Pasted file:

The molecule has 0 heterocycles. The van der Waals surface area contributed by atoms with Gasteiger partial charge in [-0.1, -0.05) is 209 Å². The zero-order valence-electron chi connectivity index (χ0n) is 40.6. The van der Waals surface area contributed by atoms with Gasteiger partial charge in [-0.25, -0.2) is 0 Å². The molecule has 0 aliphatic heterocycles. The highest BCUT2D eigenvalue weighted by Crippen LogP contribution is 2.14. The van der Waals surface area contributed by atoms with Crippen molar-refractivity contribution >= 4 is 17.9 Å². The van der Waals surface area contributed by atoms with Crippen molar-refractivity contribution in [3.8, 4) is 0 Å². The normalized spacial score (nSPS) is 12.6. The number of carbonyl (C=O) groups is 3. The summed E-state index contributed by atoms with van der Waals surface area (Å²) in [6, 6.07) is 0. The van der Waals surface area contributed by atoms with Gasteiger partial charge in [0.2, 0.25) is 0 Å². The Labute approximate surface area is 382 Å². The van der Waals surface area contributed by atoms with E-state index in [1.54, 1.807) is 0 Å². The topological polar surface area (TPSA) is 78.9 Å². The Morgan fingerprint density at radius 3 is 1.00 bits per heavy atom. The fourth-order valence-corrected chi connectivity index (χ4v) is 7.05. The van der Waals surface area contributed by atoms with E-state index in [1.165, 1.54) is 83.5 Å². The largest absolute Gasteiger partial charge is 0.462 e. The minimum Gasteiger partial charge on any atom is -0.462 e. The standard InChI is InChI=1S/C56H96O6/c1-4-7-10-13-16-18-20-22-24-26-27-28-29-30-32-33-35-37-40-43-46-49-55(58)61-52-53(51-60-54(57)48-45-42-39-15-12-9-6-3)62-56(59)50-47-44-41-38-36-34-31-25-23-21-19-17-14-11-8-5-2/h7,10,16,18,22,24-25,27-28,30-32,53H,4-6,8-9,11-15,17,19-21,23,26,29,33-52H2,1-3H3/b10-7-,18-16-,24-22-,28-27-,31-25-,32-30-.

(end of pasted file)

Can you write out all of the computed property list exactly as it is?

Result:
The molecule has 0 heterocycles. The van der Waals surface area contributed by atoms with Gasteiger partial charge in [-0.1, -0.05) is 209 Å². The zero-order valence-electron chi connectivity index (χ0n) is 40.6. The van der Waals surface area contributed by atoms with Gasteiger partial charge in [-0.25, -0.2) is 0 Å². The molecule has 0 aliphatic heterocycles. The highest BCUT2D eigenvalue weighted by Crippen LogP contribution is 2.14. The van der Waals surface area contributed by atoms with Crippen molar-refractivity contribution >= 4 is 17.9 Å². The van der Waals surface area contributed by atoms with Crippen molar-refractivity contribution in [3.8, 4) is 0 Å². The normalized spacial score (nSPS) is 12.6. The number of carbonyl (C=O) groups is 3. The summed E-state index contributed by atoms with van der Waals surface area (Å²) in [6, 6.07) is 0. The van der Waals surface area contributed by atoms with Gasteiger partial charge in [0.2, 0.25) is 0 Å². The Labute approximate surface area is 382 Å². The van der Waals surface area contributed by atoms with E-state index in [1.54, 1.807) is 0 Å². The topological polar surface area (TPSA) is 78.9 Å². The Morgan fingerprint density at radius 3 is 1.00 bits per heavy atom. The fourth-order valence-corrected chi connectivity index (χ4v) is 7.05. The van der Waals surface area contributed by atoms with E-state index in [1.165, 1.54) is 83.5 Å². The largest absolute Gasteiger partial charge is 0.462 e. The minimum Gasteiger partial charge on any atom is -0.462 e. The standard InChI is InChI=1S/C56H96O6/c1-4-7-10-13-16-18-20-22-24-26-27-28-29-30-32-33-35-37-40-43-46-49-55(58)61-52-53(51-60-54(57)48-45-42-39-15-12-9-6-3)62-56(59)50-47-44-41-38-36-34-31-25-23-21-19-17-14-11-8-5-2/h7,10,16,18,22,24-25,27-28,30-32,53H,4-6,8-9,11-15,17,19-21,23,26,29,33-52H2,1-3H3/b10-7-,18-16-,24-22-,28-27-,31-25-,32-30-.